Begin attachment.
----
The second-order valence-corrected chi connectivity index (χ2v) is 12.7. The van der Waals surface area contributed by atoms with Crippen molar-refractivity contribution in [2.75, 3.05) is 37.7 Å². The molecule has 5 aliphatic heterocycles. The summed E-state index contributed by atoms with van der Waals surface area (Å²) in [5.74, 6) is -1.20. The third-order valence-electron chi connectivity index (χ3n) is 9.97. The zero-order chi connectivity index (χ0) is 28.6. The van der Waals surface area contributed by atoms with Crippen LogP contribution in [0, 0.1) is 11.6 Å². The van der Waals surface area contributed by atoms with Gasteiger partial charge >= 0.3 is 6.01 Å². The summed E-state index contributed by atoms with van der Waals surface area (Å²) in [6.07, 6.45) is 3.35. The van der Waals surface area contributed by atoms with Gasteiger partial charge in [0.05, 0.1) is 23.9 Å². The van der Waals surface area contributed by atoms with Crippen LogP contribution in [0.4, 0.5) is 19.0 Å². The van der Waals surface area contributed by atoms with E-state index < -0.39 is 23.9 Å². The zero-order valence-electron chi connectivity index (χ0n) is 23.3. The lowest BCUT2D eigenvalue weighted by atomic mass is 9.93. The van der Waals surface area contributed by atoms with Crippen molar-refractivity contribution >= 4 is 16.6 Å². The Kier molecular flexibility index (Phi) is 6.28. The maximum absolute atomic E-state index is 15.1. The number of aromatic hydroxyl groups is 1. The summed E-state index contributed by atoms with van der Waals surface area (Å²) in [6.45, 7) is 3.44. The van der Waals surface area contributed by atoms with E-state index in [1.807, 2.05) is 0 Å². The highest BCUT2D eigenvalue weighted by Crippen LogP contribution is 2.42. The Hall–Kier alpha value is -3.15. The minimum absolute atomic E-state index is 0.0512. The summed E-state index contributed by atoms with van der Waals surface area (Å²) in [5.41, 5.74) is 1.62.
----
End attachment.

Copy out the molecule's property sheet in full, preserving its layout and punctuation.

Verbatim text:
The second-order valence-corrected chi connectivity index (χ2v) is 12.7. The van der Waals surface area contributed by atoms with Crippen molar-refractivity contribution in [2.75, 3.05) is 37.7 Å². The molecule has 5 aliphatic heterocycles. The summed E-state index contributed by atoms with van der Waals surface area (Å²) in [5.74, 6) is -1.20. The third-order valence-electron chi connectivity index (χ3n) is 9.97. The zero-order chi connectivity index (χ0) is 28.6. The van der Waals surface area contributed by atoms with Crippen LogP contribution in [0, 0.1) is 11.6 Å². The van der Waals surface area contributed by atoms with Gasteiger partial charge >= 0.3 is 6.01 Å². The summed E-state index contributed by atoms with van der Waals surface area (Å²) in [6.07, 6.45) is 3.35. The van der Waals surface area contributed by atoms with Gasteiger partial charge in [0.05, 0.1) is 23.9 Å². The van der Waals surface area contributed by atoms with Crippen LogP contribution in [0.4, 0.5) is 19.0 Å². The van der Waals surface area contributed by atoms with E-state index < -0.39 is 23.9 Å². The zero-order valence-electron chi connectivity index (χ0n) is 23.3. The lowest BCUT2D eigenvalue weighted by atomic mass is 9.93. The van der Waals surface area contributed by atoms with Crippen molar-refractivity contribution >= 4 is 16.6 Å². The Kier molecular flexibility index (Phi) is 6.28. The maximum absolute atomic E-state index is 15.1. The number of aromatic hydroxyl groups is 1. The summed E-state index contributed by atoms with van der Waals surface area (Å²) in [6.45, 7) is 3.44. The van der Waals surface area contributed by atoms with E-state index in [1.807, 2.05) is 0 Å². The highest BCUT2D eigenvalue weighted by Crippen LogP contribution is 2.42. The Hall–Kier alpha value is -3.15. The minimum absolute atomic E-state index is 0.0512. The summed E-state index contributed by atoms with van der Waals surface area (Å²) in [5.41, 5.74) is 1.62.